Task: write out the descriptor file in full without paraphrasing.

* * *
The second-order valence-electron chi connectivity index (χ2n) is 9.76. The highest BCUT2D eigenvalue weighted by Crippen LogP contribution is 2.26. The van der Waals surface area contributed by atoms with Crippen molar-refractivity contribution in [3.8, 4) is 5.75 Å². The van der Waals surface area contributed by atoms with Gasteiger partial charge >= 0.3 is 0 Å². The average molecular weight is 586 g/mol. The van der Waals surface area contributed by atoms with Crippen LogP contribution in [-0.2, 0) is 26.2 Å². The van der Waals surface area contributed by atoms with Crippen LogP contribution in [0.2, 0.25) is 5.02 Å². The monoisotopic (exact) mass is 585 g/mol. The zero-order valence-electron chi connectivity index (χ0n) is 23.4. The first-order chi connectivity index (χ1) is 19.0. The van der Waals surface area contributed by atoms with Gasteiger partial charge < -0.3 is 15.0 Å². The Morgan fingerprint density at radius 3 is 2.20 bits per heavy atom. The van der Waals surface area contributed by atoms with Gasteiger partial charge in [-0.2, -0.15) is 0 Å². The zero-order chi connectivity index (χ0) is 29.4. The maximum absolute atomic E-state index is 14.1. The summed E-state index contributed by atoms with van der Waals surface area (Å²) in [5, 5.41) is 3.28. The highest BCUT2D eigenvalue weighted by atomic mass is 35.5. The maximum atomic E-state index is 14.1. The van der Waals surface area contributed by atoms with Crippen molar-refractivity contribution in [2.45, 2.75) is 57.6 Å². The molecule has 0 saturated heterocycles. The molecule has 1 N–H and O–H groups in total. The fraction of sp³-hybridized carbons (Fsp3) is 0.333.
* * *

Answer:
The second-order valence-electron chi connectivity index (χ2n) is 9.76. The highest BCUT2D eigenvalue weighted by Crippen LogP contribution is 2.26. The van der Waals surface area contributed by atoms with Crippen molar-refractivity contribution in [3.8, 4) is 5.75 Å². The van der Waals surface area contributed by atoms with Gasteiger partial charge >= 0.3 is 0 Å². The average molecular weight is 586 g/mol. The van der Waals surface area contributed by atoms with Crippen LogP contribution in [-0.2, 0) is 26.2 Å². The van der Waals surface area contributed by atoms with Crippen LogP contribution in [0.2, 0.25) is 5.02 Å². The monoisotopic (exact) mass is 585 g/mol. The zero-order valence-electron chi connectivity index (χ0n) is 23.4. The first-order chi connectivity index (χ1) is 19.0. The van der Waals surface area contributed by atoms with Gasteiger partial charge < -0.3 is 15.0 Å². The Morgan fingerprint density at radius 3 is 2.20 bits per heavy atom. The van der Waals surface area contributed by atoms with Gasteiger partial charge in [-0.2, -0.15) is 0 Å². The zero-order chi connectivity index (χ0) is 29.4. The maximum absolute atomic E-state index is 14.1. The summed E-state index contributed by atoms with van der Waals surface area (Å²) in [5, 5.41) is 3.28. The highest BCUT2D eigenvalue weighted by atomic mass is 35.5. The maximum atomic E-state index is 14.1. The van der Waals surface area contributed by atoms with Crippen molar-refractivity contribution in [2.45, 2.75) is 57.6 Å². The molecule has 0 saturated heterocycles. The molecule has 1 N–H and O–H groups in total. The fraction of sp³-hybridized carbons (Fsp3) is 0.333.